4.9.3 Apparent Threshold Energies for Lithiated 1–Stearin,2–palmitin.

4.9.4 Apparent Threshold Energies for Lithiated 1,3–Dipentadecanoin.

4.10 Computational Reaction Enthalpies and Predicted Apparent Threshold Energies.

4.11 Conclusions.

4.12 References.

Chapter V: The Mass Spectrum: Odd Electron Molecular Ion versus Even Electron Precursor Ion Mass Spectra.

5.1 Electron Ionization (EI) Odd Electron (OE) Processes.

5.2 Oleamide Fragmentation Pathways ? Odd Electron M+ú by Gas Chromatography/Electron Ionization–Mass Spectrometry (GC/EI–MS).

5.3 Oleamide Fragmentation Pathways ? Even Electron [M+H]+ by Electrospray Ionization/Ion Trap Mass Spectrometry (ESI/IT–MS).

5.4 Problem: Methyl Oleate EI Mass Spectrum.

5.5 References.

Chapter VI: Product Ion Spectral Interpretation.

6.1 Introduction to Product Ion Spectral Interpretation.

6.2 Structural Elucidation of 1,3–dipentadecanoin.

6.3 Problem: Lithiated Mono–penradecanoin Product Ion Spectrum.

Chapter VII: Proteomics.

7.1 Introduction to Proteomics.

7.2 Protein Structure and Chemistry.

7.3 Bottom–up Proteomics ? Mass Spectrometry of Peptides.

7.3.1 History and Strategy.

7.3.2 Protein Identification Through Product Ion Spectra.

7.3.3 High Energy Product Ions.

7.3.4 De Novo Sequencing.

7.3.5 Electron Capture Dissociation (ECD).

7.4 Top–down Proteomics: Mass Spectrometry of Intact Proteins.

7.4.1 Background.

7.4.2 Gas–Phase Basicity and Protein Charging.

7.4.3 Calculation of Charge State and Molecular Weight.

7.4.4 Top–Down Protein Sequencing.

7.5 Post Translational Modification of Proteins (PTM).

7.5.1 Three Main Types of PTM.

7.5.2 Glycosylation of Proteins.

7.5.3 Phosphorylation of Proteins.

7.5.3.1 Phosphohistidine as Post Translational Modification.

7.5.4 Sulfation of Proteins.

7.5.4.1 Glycosaminoglycan Sulfation.

7.5.4.2 Tyrosine Sulfation.

7.6 Systems Biology and Bioinformatics.

7.6.1 Biomarkers in Cancer.

7.7 Chapter Problems.

7.8 References.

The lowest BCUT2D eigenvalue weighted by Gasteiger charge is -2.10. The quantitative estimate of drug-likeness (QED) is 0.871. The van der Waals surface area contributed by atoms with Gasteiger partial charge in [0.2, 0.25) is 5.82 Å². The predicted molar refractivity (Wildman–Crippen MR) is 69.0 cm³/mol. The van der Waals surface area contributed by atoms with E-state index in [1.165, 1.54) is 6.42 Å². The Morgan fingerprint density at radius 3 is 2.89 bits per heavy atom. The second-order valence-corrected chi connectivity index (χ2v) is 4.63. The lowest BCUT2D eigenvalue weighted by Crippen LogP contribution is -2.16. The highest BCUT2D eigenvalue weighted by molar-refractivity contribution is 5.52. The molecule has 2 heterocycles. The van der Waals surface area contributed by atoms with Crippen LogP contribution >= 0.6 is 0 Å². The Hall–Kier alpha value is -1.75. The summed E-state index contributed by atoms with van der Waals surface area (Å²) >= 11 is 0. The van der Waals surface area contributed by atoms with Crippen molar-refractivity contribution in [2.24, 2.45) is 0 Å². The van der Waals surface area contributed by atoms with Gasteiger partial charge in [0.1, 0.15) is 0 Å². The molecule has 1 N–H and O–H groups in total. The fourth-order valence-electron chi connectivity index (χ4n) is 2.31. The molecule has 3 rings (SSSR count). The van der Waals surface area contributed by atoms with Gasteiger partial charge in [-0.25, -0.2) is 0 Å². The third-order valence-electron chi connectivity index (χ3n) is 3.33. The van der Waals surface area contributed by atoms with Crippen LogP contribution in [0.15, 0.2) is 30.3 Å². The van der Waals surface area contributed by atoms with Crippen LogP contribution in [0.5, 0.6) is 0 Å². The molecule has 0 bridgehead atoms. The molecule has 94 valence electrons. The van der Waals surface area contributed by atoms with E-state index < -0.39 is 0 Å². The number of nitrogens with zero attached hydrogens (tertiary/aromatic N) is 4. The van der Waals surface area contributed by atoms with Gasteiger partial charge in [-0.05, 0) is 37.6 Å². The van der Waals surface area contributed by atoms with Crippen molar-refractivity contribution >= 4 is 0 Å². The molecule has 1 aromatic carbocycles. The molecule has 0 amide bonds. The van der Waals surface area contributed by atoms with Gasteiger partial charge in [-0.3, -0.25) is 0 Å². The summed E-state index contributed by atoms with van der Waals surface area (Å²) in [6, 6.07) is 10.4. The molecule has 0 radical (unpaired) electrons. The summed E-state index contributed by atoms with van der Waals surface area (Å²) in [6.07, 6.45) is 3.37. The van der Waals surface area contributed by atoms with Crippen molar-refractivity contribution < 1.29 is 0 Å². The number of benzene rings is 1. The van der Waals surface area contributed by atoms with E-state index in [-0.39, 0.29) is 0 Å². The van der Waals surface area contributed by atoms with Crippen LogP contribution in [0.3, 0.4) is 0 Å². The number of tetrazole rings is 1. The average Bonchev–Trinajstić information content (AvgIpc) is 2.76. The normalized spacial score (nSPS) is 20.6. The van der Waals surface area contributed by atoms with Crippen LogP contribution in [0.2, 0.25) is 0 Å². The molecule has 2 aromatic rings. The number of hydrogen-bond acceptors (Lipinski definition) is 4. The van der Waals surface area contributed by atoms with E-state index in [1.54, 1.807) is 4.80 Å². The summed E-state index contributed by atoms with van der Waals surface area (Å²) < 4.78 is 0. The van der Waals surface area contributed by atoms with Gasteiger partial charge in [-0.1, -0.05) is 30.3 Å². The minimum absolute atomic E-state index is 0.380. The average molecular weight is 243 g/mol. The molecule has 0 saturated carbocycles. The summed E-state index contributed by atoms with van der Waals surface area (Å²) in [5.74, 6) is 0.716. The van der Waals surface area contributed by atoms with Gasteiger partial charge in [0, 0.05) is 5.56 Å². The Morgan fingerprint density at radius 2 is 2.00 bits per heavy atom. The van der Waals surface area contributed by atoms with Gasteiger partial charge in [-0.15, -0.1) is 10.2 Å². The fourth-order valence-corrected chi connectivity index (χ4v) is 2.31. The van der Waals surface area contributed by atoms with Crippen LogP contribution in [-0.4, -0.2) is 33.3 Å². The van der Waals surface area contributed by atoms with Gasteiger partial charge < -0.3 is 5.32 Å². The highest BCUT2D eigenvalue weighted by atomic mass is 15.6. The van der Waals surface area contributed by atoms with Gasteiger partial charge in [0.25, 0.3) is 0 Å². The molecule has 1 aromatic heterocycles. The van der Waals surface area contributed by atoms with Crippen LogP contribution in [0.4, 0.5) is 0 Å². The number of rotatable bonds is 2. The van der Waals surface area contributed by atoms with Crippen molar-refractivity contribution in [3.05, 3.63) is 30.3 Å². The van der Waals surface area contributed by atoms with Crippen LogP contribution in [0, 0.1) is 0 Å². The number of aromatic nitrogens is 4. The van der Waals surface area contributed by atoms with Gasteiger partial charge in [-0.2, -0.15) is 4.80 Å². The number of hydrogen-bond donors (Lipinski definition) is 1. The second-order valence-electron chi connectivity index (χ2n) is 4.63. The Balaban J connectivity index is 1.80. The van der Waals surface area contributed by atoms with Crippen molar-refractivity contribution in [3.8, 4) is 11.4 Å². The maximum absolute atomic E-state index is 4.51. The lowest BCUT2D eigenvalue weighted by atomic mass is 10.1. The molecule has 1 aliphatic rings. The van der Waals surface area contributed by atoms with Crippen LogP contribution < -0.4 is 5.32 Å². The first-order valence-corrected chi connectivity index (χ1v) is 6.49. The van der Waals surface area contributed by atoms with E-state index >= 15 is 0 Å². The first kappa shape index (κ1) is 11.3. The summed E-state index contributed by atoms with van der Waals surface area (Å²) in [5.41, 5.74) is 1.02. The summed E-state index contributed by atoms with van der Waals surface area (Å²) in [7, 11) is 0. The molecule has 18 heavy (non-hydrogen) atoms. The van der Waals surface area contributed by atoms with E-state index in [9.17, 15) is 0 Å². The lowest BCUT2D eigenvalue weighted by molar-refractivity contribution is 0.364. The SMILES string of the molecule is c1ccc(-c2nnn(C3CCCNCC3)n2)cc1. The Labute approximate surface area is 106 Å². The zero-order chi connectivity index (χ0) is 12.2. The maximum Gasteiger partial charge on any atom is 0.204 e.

Chapter VIII: Biomolecule Spectral Interpretation – Small Molecules.

8.1 Introduction.

8.2 Ionization Efficiency of Lipids.

8.3 Fatty Acids.

8.3.1 Negative Ion Mode Electrospray Behavior of Fatty Acids.

8.4 Quantitative Analysis by GC/EI Mass Spectrometry.

8.5 Wax Esters.

8.5.1 Oxidized Wax Esters.

8.5.2 Oxidation of Monounsaturated Wax Esters by Fenton Reaction.

8.6 Sterols.

8.6.1 Synthesis of Cholesteryl Phosphate.

8.6.2 Single Stage and High Resolution Mass Spectrometry.

8.6.3 Proton Nuclear Magnetic Resonance (1H–NMR).

8.6.4 Theoretical NMR Spectroscopy.

8.6.5 Structural Elucidation.

8.7 Acylglycerols.

8.7.1 Analysis of Monopentadecanoin.

8.7.2 Analysis of 1,3–Dipentadecanoin.

8.7.3 Analysis of Triheptadecanoin.

8.8 ESI–Mass Spectrometry of Phosphorylated Lipids.

8.8.1 Electrospray Ionization Behavior of Phosphorylated Lipids.

8.8.2 Positive Ion Mode ESI of Phosphorylated Lipids.

8.8.3 Negative Ion Mode ESI of Phosphorylated Lipids.

8.9 Chapter Problems.

8.10 References.

Chapter IX: Biomolecule Spectral Interpretation – Biological Macromolecules.

9.1 Introduction.

9.2 Carbohydrates.

9.2.1 Ionization of Oligosaccharides.

9.2.2 Carbohydrate Fragmentation.

9.2.3 Complex Oligosaccharide Structural Elucidation.

9.3 Nucleic Acids.

9.3.1 Negative Ion Mode of a Yeast 76–mer tRNAPhe.

9.3.2 Positive Ion Mode MALDI Analysis.

9.4 Chapter Problems.

9.5 References.

Chapter X: MALDI–TOF–Postsource Decay (PSD).

10.1 Introduction.

10.2 Metastable Decay.

10.3 Ion Mirror Ratio Measurement of PSD Spectra.

10.4 PSD of Phosphatidylserine.

10.4.1 Problem 10.1.

10.5 PSD of Phosphatidylcholines.

10.5.1 Problem 10.2.

10.5.2 Problem 10.3.

10.6 PSD of Phosphatidylglycerol.

10.6.1 Problem 10.4.

10.6.2 Problem 10.5.

Appendix I: Atomic Weights and Isotopic Compositions.

Appendix II: Chapter Problem Solutions.

Appendix III: Table of Physical Constants.

Index.

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Bryan M. Ham, PhD, is a member of the American Society for Mass Spectrometry, the American Chemical Society, the Tear Film and Ocular Surface Society, and the Association for Research in Vision and Ophthalmology. He is currently conducting proteomics research at Pacific Northwest National Laboratory in Richland WA. His research interests include biomolecule analysis in the areas of proteomics, lipidomics, and metabolomics.

Note: Product cover images may vary from those shown